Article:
Sugar Minott – Dance Hall Showcase Vol. II
Sugar Minott – Dance Hall Showcase Vol. II
Label: Wackies-Indigo | Format: CD-10″ Mini-LP-DR | Street date: February 29, 2008 | Website label
- Genuine Lover
- Genuine Dub
- So We Love It
- So We Dub It
- Dread A Mi Idren
- Dreadlocks Rock
- Informer – Jah Batta (Bonus Track)
- Tear Down The Dancehall – Little John (Bonus Track)
Today, May 25th 2020, the late great Lincoln Barrington “Sugar” Minott would have turned 64. With this review from our archives we pay tribute to the ‘Godfather of Dancehall’ who’s gone, but not forgotten.
Legendary Studio One graduate and singer and producer for his own Black Roots and Youth Promotion labels Lincoln ‘Sugar’ Barrington Minott fully justified carries the title ‘Godfather of Dancehall’. In the second half of the 70s he went to Studio One and layed classic vocal tracks over the original Studio One tapes from the 60s rather than using a live band, to precede the revolution in the sound of reggae eventually evolving into dancehall. Sugar Minott started his musical career through forming his own soundsystem Black Roots, still existing as his own record label, which eventually developed into Youth Promotion and recorded as founder member in the African Brothers alongside Tony Tuff and Derrick ‘Bubbles’ Howard – most of this group’s classic tracks are collected on the excellent “Want Some Freedom” -.
Then Sugar Minott went to Studio One in the second half of the 70s to begin his well-documented solo career that apart from his classic Studio One sets resulted in several classic albums from the early dancehall days. Sugar’s major contribution to the period was threefold: as an extremely individual and popular singer, as an accomplished producer and as a very successful soundsystem operator. Furthermore he was also a tireless promoter of fresh singers and deejays – invariably youthful strugglers from the same tough ghetto background as himself – through his Youth Promotion activities, nurturing the talents of Tenor Saw, Nitty Gritty and Junior Reid.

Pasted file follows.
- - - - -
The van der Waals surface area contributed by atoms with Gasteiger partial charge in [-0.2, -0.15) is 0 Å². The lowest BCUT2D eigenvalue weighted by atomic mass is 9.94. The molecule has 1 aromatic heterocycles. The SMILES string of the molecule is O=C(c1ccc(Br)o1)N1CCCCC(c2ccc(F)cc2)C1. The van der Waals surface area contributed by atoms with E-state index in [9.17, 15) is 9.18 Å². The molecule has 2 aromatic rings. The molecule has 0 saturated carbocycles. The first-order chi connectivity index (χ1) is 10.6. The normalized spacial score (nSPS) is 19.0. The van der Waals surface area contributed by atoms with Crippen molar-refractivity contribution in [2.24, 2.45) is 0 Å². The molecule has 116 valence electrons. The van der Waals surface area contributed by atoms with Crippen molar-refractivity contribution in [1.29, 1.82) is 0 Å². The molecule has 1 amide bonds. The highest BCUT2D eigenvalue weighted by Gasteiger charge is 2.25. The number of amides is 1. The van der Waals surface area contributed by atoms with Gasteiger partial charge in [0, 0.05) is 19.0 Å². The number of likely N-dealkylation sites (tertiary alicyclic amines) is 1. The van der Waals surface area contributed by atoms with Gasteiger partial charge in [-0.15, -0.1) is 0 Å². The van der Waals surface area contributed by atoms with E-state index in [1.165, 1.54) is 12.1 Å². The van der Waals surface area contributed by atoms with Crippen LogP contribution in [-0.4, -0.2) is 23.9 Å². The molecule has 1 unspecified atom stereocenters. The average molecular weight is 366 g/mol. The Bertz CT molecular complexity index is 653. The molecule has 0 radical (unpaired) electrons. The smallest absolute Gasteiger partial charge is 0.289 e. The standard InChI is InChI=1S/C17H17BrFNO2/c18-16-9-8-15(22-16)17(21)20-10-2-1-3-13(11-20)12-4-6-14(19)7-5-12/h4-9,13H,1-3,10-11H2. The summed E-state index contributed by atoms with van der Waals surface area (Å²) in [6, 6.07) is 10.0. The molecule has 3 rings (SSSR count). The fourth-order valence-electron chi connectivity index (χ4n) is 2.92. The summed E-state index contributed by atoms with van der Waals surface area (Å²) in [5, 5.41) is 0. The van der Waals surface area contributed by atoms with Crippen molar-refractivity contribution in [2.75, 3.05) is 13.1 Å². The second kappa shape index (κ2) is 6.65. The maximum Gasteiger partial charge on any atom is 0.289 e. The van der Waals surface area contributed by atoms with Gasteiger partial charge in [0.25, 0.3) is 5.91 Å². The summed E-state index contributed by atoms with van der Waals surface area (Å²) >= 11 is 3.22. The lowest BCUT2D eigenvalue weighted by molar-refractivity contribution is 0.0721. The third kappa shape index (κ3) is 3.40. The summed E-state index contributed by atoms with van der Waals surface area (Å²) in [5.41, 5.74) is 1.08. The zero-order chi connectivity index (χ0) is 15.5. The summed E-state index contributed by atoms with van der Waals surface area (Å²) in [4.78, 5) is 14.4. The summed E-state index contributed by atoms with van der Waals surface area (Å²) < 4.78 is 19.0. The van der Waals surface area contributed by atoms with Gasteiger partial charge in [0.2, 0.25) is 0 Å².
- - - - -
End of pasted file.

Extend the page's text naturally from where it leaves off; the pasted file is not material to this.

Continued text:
And now this CD presents “Dance Hall Showcase Vol. II”, a 10″ mini-album released originally (with a picture sleeve and carrying the dedication special dedication to all dancehall fans on his own Black Roots imprint in 1983, recorded at Lloyd ‘Bullwackie’ Barnes’ NYC studio after he teamed up with him for “Wicked A Go Feel It”, this is yet another great re-release in the string of classic Wackies albums that have been (re)released by Berlin dub-techno duo Moritz Von Oswald and Mark Ernestus a.k.a. Rhythm & Sound, as part of their re-release program of the complete Wackie’s catalog.
Opening this album is the brilliant classic “Informer”, in true showcase style followed by its corresponding dub “Informout” and like on many of his other releases during those days in his inimitable style he switches without a problem between the ghetto reality of this tune, cultural and lovers topics into the great sweet “Genuine Lover” and its massive corresponding heavy bassline and horns driven “Genuine Dub”. Most of these riddims were coming from Lincoln ‘Sugar’ Minott’s Youth Promotion camp, overdubbed and remixed at Wackies with Sugar Minott alongside Lloyd Barnes at the controls, sounding as strong as any good 80s Studio One backing, which is of course no surprise with Earl ‘Bagga’ Walker and Jackie Mittoo on board, as well as the Riddim Twins Sly & Robbie, whose Channel One approach of Studio One style riddims is very clear as well, especially on the magnificent take on a version of Bob Andy’s seminal 1972 Studio One ‘Feeling Soul’-riddim “A So We Love It”, with its beautiful dubmix “A So We Dub It”.
The last powerful Sugar Minott vocal is the rootical “Dreadlocks A Mi Idren”, with its melodica accents very prominent in the mix followed by its companion dub mix “Dreadlocks Rock”, though his singing is featured prominently on the first bonus track, Jah Batta’s “Informer”, a different mix of his take on the ‘Informer’-riddim from the “Informa (Watch It)” version included on his “Argument” album in the 12″-version including its dub reworking. The then only twelve years old Little John contributes the second bonus track over this riddim with his stunning “Tear Down The Dancehall”, that is also paired with Jah Batta’s tune on last month’s 12″ Wackies-rerelease of “Informer”.